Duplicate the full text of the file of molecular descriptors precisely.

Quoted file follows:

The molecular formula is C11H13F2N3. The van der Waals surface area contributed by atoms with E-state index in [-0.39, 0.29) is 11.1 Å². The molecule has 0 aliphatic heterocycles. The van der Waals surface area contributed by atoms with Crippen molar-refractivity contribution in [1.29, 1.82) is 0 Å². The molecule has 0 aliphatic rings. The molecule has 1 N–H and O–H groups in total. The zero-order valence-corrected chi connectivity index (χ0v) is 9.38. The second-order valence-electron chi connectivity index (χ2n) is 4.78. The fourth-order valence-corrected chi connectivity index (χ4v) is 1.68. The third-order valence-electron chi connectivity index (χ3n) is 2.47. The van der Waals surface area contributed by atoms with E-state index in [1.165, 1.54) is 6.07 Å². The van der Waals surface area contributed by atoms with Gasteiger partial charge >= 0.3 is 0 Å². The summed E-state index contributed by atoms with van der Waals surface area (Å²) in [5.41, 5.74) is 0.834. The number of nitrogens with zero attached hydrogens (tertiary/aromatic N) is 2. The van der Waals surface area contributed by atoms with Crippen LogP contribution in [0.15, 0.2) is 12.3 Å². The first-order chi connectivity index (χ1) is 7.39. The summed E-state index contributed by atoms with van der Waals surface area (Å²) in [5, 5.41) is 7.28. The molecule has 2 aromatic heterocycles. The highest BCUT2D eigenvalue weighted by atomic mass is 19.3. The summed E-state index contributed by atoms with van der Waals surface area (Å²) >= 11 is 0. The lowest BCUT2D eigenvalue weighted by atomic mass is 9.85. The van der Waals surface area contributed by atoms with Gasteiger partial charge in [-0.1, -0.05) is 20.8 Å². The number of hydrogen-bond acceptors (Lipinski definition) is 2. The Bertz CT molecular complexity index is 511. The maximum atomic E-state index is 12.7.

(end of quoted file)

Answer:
The molecular formula is C11H13F2N3. The van der Waals surface area contributed by atoms with E-state index in [-0.39, 0.29) is 11.1 Å². The molecule has 0 aliphatic heterocycles. The van der Waals surface area contributed by atoms with Crippen molar-refractivity contribution in [1.29, 1.82) is 0 Å². The molecule has 0 aliphatic rings. The molecule has 1 N–H and O–H groups in total. The zero-order valence-corrected chi connectivity index (χ0v) is 9.38. The second-order valence-electron chi connectivity index (χ2n) is 4.78. The fourth-order valence-corrected chi connectivity index (χ4v) is 1.68. The third-order valence-electron chi connectivity index (χ3n) is 2.47. The van der Waals surface area contributed by atoms with E-state index in [1.165, 1.54) is 6.07 Å². The van der Waals surface area contributed by atoms with Gasteiger partial charge >= 0.3 is 0 Å². The summed E-state index contributed by atoms with van der Waals surface area (Å²) in [5.41, 5.74) is 0.834. The number of nitrogens with zero attached hydrogens (tertiary/aromatic N) is 2. The van der Waals surface area contributed by atoms with Crippen LogP contribution in [0.15, 0.2) is 12.3 Å². The first-order chi connectivity index (χ1) is 7.39. The summed E-state index contributed by atoms with van der Waals surface area (Å²) in [5, 5.41) is 7.28. The molecule has 2 aromatic heterocycles. The highest BCUT2D eigenvalue weighted by atomic mass is 19.3. The summed E-state index contributed by atoms with van der Waals surface area (Å²) >= 11 is 0. The lowest BCUT2D eigenvalue weighted by atomic mass is 9.85. The van der Waals surface area contributed by atoms with Gasteiger partial charge in [-0.1, -0.05) is 20.8 Å². The number of hydrogen-bond acceptors (Lipinski definition) is 2. The Bertz CT molecular complexity index is 511. The maximum atomic E-state index is 12.7.